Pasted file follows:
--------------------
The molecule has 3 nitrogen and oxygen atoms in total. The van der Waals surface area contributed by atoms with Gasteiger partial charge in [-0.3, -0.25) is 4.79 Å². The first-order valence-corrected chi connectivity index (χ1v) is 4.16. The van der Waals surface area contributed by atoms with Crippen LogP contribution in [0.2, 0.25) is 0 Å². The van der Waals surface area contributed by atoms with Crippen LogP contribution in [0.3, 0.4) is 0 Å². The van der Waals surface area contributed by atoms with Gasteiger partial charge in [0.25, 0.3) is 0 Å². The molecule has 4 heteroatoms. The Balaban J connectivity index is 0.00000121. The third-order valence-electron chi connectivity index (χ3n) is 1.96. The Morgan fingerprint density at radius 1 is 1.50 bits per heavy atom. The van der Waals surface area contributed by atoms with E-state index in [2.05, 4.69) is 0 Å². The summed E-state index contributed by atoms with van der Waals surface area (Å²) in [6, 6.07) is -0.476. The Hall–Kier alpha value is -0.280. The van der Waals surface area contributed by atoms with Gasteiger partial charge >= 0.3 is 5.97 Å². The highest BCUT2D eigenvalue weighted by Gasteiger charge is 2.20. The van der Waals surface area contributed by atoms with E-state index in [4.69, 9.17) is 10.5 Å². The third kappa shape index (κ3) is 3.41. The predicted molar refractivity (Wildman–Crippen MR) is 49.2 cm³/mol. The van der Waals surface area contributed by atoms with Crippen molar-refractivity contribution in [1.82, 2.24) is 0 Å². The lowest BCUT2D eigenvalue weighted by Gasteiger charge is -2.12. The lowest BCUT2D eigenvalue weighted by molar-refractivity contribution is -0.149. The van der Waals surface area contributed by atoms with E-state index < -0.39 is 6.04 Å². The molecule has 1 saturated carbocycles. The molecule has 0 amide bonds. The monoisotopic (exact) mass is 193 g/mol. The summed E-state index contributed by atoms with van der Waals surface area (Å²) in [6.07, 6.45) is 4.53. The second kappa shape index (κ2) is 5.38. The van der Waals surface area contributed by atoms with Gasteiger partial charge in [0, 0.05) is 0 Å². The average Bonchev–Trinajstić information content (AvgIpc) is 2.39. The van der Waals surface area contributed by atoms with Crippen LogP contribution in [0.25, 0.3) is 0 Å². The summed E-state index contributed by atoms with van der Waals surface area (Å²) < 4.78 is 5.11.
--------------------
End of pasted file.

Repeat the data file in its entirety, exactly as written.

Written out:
The molecule has 3 nitrogen and oxygen atoms in total. The van der Waals surface area contributed by atoms with Gasteiger partial charge in [-0.3, -0.25) is 4.79 Å². The first-order valence-corrected chi connectivity index (χ1v) is 4.16. The van der Waals surface area contributed by atoms with Crippen LogP contribution in [0.2, 0.25) is 0 Å². The van der Waals surface area contributed by atoms with Crippen LogP contribution in [0.3, 0.4) is 0 Å². The van der Waals surface area contributed by atoms with Gasteiger partial charge in [0.25, 0.3) is 0 Å². The molecule has 4 heteroatoms. The Balaban J connectivity index is 0.00000121. The third-order valence-electron chi connectivity index (χ3n) is 1.96. The Morgan fingerprint density at radius 1 is 1.50 bits per heavy atom. The van der Waals surface area contributed by atoms with E-state index in [2.05, 4.69) is 0 Å². The summed E-state index contributed by atoms with van der Waals surface area (Å²) in [6, 6.07) is -0.476. The Hall–Kier alpha value is -0.280. The van der Waals surface area contributed by atoms with Gasteiger partial charge >= 0.3 is 5.97 Å². The highest BCUT2D eigenvalue weighted by Gasteiger charge is 2.20. The van der Waals surface area contributed by atoms with E-state index in [4.69, 9.17) is 10.5 Å². The third kappa shape index (κ3) is 3.41. The predicted molar refractivity (Wildman–Crippen MR) is 49.2 cm³/mol. The van der Waals surface area contributed by atoms with Crippen molar-refractivity contribution in [1.82, 2.24) is 0 Å². The lowest BCUT2D eigenvalue weighted by Gasteiger charge is -2.12. The lowest BCUT2D eigenvalue weighted by molar-refractivity contribution is -0.149. The van der Waals surface area contributed by atoms with E-state index < -0.39 is 6.04 Å². The molecule has 1 saturated carbocycles. The molecule has 0 amide bonds. The monoisotopic (exact) mass is 193 g/mol. The summed E-state index contributed by atoms with van der Waals surface area (Å²) in [6.07, 6.45) is 4.53. The second kappa shape index (κ2) is 5.38. The van der Waals surface area contributed by atoms with Gasteiger partial charge in [0, 0.05) is 0 Å². The average Bonchev–Trinajstić information content (AvgIpc) is 2.39. The van der Waals surface area contributed by atoms with Crippen LogP contribution in [0.25, 0.3) is 0 Å². The summed E-state index contributed by atoms with van der Waals surface area (Å²) < 4.78 is 5.11.